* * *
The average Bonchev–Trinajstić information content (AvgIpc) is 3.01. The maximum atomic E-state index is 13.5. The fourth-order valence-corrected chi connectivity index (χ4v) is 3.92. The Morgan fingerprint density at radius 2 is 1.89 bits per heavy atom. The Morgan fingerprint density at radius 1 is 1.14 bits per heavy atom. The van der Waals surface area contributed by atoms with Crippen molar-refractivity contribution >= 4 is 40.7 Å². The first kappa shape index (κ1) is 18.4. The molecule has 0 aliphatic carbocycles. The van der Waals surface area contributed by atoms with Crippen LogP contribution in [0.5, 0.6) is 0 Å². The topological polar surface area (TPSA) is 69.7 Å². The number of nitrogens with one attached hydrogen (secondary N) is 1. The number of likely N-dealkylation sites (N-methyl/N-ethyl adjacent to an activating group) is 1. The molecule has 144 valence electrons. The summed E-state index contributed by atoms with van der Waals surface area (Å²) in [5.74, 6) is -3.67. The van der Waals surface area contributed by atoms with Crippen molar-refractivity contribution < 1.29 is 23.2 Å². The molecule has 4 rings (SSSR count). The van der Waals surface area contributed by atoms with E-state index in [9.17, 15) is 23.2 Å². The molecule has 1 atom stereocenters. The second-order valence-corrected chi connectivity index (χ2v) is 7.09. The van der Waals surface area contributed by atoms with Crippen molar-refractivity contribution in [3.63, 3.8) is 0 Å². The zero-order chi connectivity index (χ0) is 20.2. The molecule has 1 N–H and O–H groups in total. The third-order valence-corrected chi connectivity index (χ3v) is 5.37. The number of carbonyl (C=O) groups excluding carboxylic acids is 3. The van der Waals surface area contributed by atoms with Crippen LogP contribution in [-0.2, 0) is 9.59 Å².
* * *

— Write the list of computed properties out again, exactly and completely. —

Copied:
The average Bonchev–Trinajstić information content (AvgIpc) is 3.01. The maximum atomic E-state index is 13.5. The fourth-order valence-corrected chi connectivity index (χ4v) is 3.92. The Morgan fingerprint density at radius 2 is 1.89 bits per heavy atom. The Morgan fingerprint density at radius 1 is 1.14 bits per heavy atom. The van der Waals surface area contributed by atoms with Crippen molar-refractivity contribution >= 4 is 40.7 Å². The first kappa shape index (κ1) is 18.4. The molecule has 0 aliphatic carbocycles. The van der Waals surface area contributed by atoms with Crippen LogP contribution in [0.5, 0.6) is 0 Å². The topological polar surface area (TPSA) is 69.7 Å². The number of nitrogens with one attached hydrogen (secondary N) is 1. The number of likely N-dealkylation sites (N-methyl/N-ethyl adjacent to an activating group) is 1. The molecule has 144 valence electrons. The summed E-state index contributed by atoms with van der Waals surface area (Å²) in [5.74, 6) is -3.67. The van der Waals surface area contributed by atoms with Crippen molar-refractivity contribution < 1.29 is 23.2 Å². The molecule has 4 rings (SSSR count). The van der Waals surface area contributed by atoms with E-state index in [9.17, 15) is 23.2 Å². The molecule has 1 atom stereocenters. The second-order valence-corrected chi connectivity index (χ2v) is 7.09. The van der Waals surface area contributed by atoms with Crippen molar-refractivity contribution in [3.63, 3.8) is 0 Å². The zero-order chi connectivity index (χ0) is 20.2. The molecule has 1 N–H and O–H groups in total. The third-order valence-corrected chi connectivity index (χ3v) is 5.37. The number of carbonyl (C=O) groups excluding carboxylic acids is 3. The van der Waals surface area contributed by atoms with Crippen LogP contribution in [-0.2, 0) is 9.59 Å².